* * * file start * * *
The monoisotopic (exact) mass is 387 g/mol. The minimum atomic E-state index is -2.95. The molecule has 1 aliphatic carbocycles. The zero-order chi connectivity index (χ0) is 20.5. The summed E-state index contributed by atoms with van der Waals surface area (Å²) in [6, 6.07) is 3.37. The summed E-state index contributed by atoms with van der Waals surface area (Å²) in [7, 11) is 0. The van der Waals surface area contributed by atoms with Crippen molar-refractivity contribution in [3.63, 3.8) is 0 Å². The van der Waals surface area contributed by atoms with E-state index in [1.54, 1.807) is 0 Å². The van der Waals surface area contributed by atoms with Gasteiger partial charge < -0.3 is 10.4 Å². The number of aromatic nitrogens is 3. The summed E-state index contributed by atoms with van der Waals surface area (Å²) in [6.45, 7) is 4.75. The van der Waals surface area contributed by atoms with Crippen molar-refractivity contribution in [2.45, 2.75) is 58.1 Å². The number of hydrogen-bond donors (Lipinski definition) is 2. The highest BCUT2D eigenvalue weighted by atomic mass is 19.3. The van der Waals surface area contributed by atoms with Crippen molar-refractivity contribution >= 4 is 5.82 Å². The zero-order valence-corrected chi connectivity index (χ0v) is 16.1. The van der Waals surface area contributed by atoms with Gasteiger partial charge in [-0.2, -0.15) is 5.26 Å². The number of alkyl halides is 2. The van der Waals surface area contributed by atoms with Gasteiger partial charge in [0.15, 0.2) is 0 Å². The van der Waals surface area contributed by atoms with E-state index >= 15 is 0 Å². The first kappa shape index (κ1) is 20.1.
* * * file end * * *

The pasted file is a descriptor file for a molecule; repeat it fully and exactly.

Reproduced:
The monoisotopic (exact) mass is 387 g/mol. The minimum atomic E-state index is -2.95. The molecule has 1 aliphatic carbocycles. The zero-order chi connectivity index (χ0) is 20.5. The summed E-state index contributed by atoms with van der Waals surface area (Å²) in [6, 6.07) is 3.37. The summed E-state index contributed by atoms with van der Waals surface area (Å²) in [7, 11) is 0. The van der Waals surface area contributed by atoms with Crippen molar-refractivity contribution in [3.63, 3.8) is 0 Å². The van der Waals surface area contributed by atoms with E-state index in [1.54, 1.807) is 0 Å². The van der Waals surface area contributed by atoms with Gasteiger partial charge < -0.3 is 10.4 Å². The number of aromatic nitrogens is 3. The summed E-state index contributed by atoms with van der Waals surface area (Å²) in [6.45, 7) is 4.75. The van der Waals surface area contributed by atoms with Crippen molar-refractivity contribution in [2.45, 2.75) is 58.1 Å². The number of hydrogen-bond donors (Lipinski definition) is 2. The highest BCUT2D eigenvalue weighted by atomic mass is 19.3. The van der Waals surface area contributed by atoms with Crippen molar-refractivity contribution >= 4 is 5.82 Å². The zero-order valence-corrected chi connectivity index (χ0v) is 16.1. The van der Waals surface area contributed by atoms with Gasteiger partial charge in [-0.2, -0.15) is 5.26 Å². The number of alkyl halides is 2. The van der Waals surface area contributed by atoms with Gasteiger partial charge in [0.15, 0.2) is 0 Å². The van der Waals surface area contributed by atoms with E-state index >= 15 is 0 Å². The first kappa shape index (κ1) is 20.1.